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Obstet Gynecol. 2006 Apr;107(4):845-50.

Threatened miscarriage as a predictor of obstetric outcome.

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Early Pregnancy Unit, Elizabeth Garrett Anderson Hospital, Academic Department of Obstetrics and Gynaecology, University College London Hospital, London, United Kingdom.



To investigate prospectively the risk of adverse pregnancy outcome in women presenting with first-trimester threatened miscarriage.


A prospective cohort study was performed on 214 women presenting with bleeding in the first trimester and 214 asymptomatic age-matched controls. Main outcome measures included gestational age and weight at delivery and incidence of adverse pregnancy outcome.


The first-trimester miscarriage rate, after confirmation of viability in the threatened miscarriage group, was 9.3%. Compared with controls, women presenting with threatened miscarriage were more likely to deliver prematurely, 5.6% compared with 11.9%, respectively, (relative risk 2.29, 95% confidence interval 1.4-4.6), and this was most likely to be between 34 and 37 weeks. They were also more likely to have preterm prelabor rupture of membranes, 1.9% compared with 7%, respectively, (relative risk 3.72, 95% confidence interval 1.2-11.2). Overall, there was no difference in mean birth weight and in the incidence of other obstetric complications between the 2 groups; however, women in the threatened miscarriage group were more likely to deliver neonates between 1,501 g and 2,000 g (P = .04).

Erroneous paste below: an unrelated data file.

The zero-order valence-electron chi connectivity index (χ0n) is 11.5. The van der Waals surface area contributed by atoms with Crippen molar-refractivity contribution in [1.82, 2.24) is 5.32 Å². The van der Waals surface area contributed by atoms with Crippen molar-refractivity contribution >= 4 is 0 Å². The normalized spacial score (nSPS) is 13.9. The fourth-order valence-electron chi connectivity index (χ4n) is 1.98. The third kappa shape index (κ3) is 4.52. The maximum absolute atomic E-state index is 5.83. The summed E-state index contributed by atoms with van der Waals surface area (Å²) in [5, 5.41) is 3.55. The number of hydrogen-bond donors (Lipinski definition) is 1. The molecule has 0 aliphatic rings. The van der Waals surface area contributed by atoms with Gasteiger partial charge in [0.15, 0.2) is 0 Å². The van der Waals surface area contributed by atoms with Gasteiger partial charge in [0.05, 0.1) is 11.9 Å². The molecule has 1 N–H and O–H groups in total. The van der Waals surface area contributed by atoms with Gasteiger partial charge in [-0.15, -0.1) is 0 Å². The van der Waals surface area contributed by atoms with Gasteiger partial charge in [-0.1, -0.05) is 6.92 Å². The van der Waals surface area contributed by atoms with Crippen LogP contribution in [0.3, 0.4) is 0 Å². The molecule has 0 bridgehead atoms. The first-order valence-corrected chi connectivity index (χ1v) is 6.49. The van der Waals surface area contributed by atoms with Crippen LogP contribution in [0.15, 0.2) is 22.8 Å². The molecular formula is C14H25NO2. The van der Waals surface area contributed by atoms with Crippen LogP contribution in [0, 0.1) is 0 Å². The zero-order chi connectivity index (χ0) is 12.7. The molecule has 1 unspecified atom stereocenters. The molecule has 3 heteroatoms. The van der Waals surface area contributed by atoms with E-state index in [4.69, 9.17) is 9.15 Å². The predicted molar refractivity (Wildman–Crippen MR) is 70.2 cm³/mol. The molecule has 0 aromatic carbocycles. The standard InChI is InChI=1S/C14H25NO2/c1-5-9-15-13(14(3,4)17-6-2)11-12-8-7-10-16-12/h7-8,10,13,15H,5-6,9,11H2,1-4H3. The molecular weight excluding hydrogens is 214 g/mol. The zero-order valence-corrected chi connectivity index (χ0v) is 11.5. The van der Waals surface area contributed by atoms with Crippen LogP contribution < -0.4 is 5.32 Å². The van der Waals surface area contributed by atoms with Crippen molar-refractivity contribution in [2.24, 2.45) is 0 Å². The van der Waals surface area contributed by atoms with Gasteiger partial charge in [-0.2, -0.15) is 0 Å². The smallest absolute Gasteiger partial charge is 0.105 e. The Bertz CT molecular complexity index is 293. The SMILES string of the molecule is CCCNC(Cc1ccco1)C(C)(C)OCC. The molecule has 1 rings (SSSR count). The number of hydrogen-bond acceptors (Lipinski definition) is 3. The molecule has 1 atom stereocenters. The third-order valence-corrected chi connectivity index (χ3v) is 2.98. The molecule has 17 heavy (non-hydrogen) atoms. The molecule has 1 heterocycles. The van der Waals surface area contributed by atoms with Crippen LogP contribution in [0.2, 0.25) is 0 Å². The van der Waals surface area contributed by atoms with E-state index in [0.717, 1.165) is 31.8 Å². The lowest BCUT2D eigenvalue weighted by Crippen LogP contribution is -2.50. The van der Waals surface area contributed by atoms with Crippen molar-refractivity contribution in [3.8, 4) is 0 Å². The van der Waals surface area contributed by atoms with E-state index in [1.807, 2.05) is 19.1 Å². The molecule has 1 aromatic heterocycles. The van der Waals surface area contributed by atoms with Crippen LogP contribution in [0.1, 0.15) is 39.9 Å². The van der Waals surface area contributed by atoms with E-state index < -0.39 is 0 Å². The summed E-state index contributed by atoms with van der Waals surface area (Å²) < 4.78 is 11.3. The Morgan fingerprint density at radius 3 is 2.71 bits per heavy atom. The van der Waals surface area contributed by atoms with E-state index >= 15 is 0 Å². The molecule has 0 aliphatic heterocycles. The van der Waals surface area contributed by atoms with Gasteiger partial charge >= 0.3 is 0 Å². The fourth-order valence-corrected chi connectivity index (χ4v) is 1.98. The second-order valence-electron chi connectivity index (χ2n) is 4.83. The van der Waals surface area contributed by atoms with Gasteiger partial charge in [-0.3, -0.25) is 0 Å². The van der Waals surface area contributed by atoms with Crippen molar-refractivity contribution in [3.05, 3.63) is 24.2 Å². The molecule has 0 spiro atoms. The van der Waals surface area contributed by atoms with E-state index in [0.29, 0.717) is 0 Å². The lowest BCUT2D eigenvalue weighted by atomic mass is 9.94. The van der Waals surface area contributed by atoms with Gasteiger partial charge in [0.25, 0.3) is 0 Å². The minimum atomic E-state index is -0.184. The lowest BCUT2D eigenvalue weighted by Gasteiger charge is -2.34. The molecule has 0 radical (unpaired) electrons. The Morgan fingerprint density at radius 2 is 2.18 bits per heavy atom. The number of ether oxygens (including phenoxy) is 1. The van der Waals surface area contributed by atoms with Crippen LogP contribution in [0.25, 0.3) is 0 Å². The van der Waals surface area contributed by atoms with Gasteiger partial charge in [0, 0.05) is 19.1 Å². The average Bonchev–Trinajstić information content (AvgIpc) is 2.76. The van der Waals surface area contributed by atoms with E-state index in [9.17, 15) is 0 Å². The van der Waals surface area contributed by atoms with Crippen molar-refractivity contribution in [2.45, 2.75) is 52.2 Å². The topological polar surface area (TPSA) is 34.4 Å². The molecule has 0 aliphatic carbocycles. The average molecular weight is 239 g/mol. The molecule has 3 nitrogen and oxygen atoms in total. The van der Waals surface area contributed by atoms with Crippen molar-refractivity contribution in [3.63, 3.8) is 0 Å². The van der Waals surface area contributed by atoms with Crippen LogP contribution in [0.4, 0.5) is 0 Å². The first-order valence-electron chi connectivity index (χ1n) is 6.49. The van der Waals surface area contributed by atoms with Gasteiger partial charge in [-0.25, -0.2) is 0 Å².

Women with threatened miscarriage in the first trimester are at increased risk of premature delivery, and this risk factor should be taken into consideration when deciding upon antenatal surveillance and management of their pregnancies.



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